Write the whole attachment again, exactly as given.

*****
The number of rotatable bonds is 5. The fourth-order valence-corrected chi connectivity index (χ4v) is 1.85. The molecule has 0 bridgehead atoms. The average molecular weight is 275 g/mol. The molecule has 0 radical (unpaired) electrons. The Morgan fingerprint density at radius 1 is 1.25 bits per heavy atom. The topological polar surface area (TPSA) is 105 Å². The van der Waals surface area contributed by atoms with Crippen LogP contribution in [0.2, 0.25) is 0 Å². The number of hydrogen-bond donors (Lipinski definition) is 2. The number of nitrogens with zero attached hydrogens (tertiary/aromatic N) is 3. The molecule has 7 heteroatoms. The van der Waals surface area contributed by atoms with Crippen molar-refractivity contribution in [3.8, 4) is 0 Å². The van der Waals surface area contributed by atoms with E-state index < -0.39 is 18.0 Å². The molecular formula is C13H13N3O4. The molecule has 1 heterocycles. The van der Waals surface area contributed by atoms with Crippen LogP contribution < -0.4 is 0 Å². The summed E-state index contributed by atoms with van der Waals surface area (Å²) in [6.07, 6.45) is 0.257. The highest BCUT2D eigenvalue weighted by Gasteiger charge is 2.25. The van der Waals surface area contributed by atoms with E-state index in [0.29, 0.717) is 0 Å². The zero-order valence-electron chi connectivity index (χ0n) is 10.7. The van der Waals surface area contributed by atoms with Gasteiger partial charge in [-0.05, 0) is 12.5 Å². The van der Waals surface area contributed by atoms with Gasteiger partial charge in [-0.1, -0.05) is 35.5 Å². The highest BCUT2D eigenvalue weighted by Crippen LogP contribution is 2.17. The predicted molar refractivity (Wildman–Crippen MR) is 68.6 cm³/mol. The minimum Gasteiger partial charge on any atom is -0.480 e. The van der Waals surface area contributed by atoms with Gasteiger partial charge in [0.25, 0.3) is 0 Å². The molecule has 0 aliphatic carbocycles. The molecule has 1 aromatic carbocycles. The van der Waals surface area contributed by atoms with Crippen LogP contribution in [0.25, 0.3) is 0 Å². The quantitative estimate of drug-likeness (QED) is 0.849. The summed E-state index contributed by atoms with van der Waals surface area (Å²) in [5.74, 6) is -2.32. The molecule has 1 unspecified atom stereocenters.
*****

The number of rotatable bonds is 5. The fourth-order valence-corrected chi connectivity index (χ4v) is 1.85. The molecule has 0 bridgehead atoms. The average molecular weight is 275 g/mol. The molecule has 0 radical (unpaired) electrons. The Morgan fingerprint density at radius 1 is 1.25 bits per heavy atom. The topological polar surface area (TPSA) is 105 Å². The van der Waals surface area contributed by atoms with Crippen LogP contribution in [0.2, 0.25) is 0 Å². The number of hydrogen-bond donors (Lipinski definition) is 2. The number of nitrogens with zero attached hydrogens (tertiary/aromatic N) is 3. The molecule has 7 heteroatoms. The van der Waals surface area contributed by atoms with Crippen molar-refractivity contribution in [3.8, 4) is 0 Å². The van der Waals surface area contributed by atoms with E-state index < -0.39 is 18.0 Å². The molecular formula is C13H13N3O4. The molecule has 1 heterocycles. The van der Waals surface area contributed by atoms with Crippen LogP contribution < -0.4 is 0 Å². The summed E-state index contributed by atoms with van der Waals surface area (Å²) in [6.07, 6.45) is 0.257. The highest BCUT2D eigenvalue weighted by Gasteiger charge is 2.25. The van der Waals surface area contributed by atoms with E-state index in [0.29, 0.717) is 0 Å². The zero-order valence-electron chi connectivity index (χ0n) is 10.7. The van der Waals surface area contributed by atoms with Gasteiger partial charge in [-0.05, 0) is 12.5 Å². The van der Waals surface area contributed by atoms with Gasteiger partial charge in [-0.1, -0.05) is 35.5 Å². The highest BCUT2D eigenvalue weighted by Crippen LogP contribution is 2.17. The predicted molar refractivity (Wildman–Crippen MR) is 68.6 cm³/mol. The minimum Gasteiger partial charge on any atom is -0.480 e. The van der Waals surface area contributed by atoms with Gasteiger partial charge in [0.25, 0.3) is 0 Å². The molecule has 0 aliphatic carbocycles. The molecule has 1 aromatic carbocycles. The van der Waals surface area contributed by atoms with Crippen LogP contribution in [0.25, 0.3) is 0 Å². The quantitative estimate of drug-likeness (QED) is 0.849. The summed E-state index contributed by atoms with van der Waals surface area (Å²) in [5.74, 6) is -2.32. The molecule has 1 unspecified atom stereocenters.